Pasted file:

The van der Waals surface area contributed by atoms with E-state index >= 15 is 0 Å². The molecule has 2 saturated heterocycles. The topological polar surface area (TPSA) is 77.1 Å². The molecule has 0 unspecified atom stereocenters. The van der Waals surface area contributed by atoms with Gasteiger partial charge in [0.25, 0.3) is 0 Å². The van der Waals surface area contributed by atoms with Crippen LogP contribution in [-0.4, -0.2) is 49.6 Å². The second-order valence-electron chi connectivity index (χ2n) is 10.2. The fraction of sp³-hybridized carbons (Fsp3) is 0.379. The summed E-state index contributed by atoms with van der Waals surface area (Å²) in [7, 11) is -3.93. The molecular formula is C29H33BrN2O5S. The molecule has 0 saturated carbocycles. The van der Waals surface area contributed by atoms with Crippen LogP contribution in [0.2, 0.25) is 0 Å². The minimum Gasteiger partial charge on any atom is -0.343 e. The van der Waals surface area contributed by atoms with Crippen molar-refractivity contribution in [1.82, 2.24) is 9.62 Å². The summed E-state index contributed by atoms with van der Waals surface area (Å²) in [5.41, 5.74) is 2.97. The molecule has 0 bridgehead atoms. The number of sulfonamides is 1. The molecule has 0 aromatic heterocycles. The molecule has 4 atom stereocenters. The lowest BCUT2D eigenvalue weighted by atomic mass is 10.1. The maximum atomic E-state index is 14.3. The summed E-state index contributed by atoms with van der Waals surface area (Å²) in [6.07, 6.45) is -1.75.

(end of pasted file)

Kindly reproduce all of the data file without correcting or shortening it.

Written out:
The van der Waals surface area contributed by atoms with E-state index >= 15 is 0 Å². The molecule has 2 saturated heterocycles. The topological polar surface area (TPSA) is 77.1 Å². The molecule has 0 unspecified atom stereocenters. The van der Waals surface area contributed by atoms with Gasteiger partial charge in [0.25, 0.3) is 0 Å². The van der Waals surface area contributed by atoms with Crippen LogP contribution in [-0.4, -0.2) is 49.6 Å². The second-order valence-electron chi connectivity index (χ2n) is 10.2. The fraction of sp³-hybridized carbons (Fsp3) is 0.379. The summed E-state index contributed by atoms with van der Waals surface area (Å²) in [7, 11) is -3.93. The molecular formula is C29H33BrN2O5S. The molecule has 0 saturated carbocycles. The van der Waals surface area contributed by atoms with Crippen LogP contribution in [0.2, 0.25) is 0 Å². The minimum Gasteiger partial charge on any atom is -0.343 e. The van der Waals surface area contributed by atoms with Crippen molar-refractivity contribution in [1.82, 2.24) is 9.62 Å². The summed E-state index contributed by atoms with van der Waals surface area (Å²) in [5.41, 5.74) is 2.97. The molecule has 0 bridgehead atoms. The number of sulfonamides is 1. The molecule has 0 aromatic heterocycles. The molecule has 4 atom stereocenters. The lowest BCUT2D eigenvalue weighted by atomic mass is 10.1. The maximum atomic E-state index is 14.3. The summed E-state index contributed by atoms with van der Waals surface area (Å²) in [6.07, 6.45) is -1.75.